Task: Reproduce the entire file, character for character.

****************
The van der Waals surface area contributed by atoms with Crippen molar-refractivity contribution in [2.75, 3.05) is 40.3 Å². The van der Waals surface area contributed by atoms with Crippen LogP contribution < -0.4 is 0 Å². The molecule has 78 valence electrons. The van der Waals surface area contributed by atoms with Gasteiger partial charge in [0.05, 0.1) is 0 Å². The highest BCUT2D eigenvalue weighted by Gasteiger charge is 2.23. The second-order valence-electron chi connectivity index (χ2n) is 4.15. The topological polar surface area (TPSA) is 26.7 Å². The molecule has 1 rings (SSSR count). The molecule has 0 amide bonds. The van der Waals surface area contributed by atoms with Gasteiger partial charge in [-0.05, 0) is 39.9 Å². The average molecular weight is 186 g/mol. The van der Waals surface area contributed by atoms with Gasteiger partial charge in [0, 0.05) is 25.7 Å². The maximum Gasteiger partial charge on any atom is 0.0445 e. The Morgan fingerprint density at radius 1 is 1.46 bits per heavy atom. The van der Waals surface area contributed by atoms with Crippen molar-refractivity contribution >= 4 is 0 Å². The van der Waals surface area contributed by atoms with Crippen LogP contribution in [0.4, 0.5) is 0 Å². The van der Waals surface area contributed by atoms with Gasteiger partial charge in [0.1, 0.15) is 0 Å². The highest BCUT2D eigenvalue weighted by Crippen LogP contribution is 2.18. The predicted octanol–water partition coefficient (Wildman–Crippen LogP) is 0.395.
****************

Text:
The van der Waals surface area contributed by atoms with Crippen molar-refractivity contribution in [2.75, 3.05) is 40.3 Å². The van der Waals surface area contributed by atoms with Crippen LogP contribution < -0.4 is 0 Å². The molecule has 78 valence electrons. The van der Waals surface area contributed by atoms with Gasteiger partial charge in [0.05, 0.1) is 0 Å². The highest BCUT2D eigenvalue weighted by Gasteiger charge is 2.23. The second-order valence-electron chi connectivity index (χ2n) is 4.15. The topological polar surface area (TPSA) is 26.7 Å². The molecule has 1 rings (SSSR count). The molecule has 0 amide bonds. The van der Waals surface area contributed by atoms with Gasteiger partial charge in [-0.05, 0) is 39.9 Å². The average molecular weight is 186 g/mol. The van der Waals surface area contributed by atoms with Gasteiger partial charge in [0, 0.05) is 25.7 Å². The maximum Gasteiger partial charge on any atom is 0.0445 e. The Morgan fingerprint density at radius 1 is 1.46 bits per heavy atom. The van der Waals surface area contributed by atoms with Crippen molar-refractivity contribution >= 4 is 0 Å². The van der Waals surface area contributed by atoms with Crippen LogP contribution in [0.4, 0.5) is 0 Å². The van der Waals surface area contributed by atoms with Gasteiger partial charge in [0.1, 0.15) is 0 Å². The highest BCUT2D eigenvalue weighted by Crippen LogP contribution is 2.18. The predicted octanol–water partition coefficient (Wildman–Crippen LogP) is 0.395.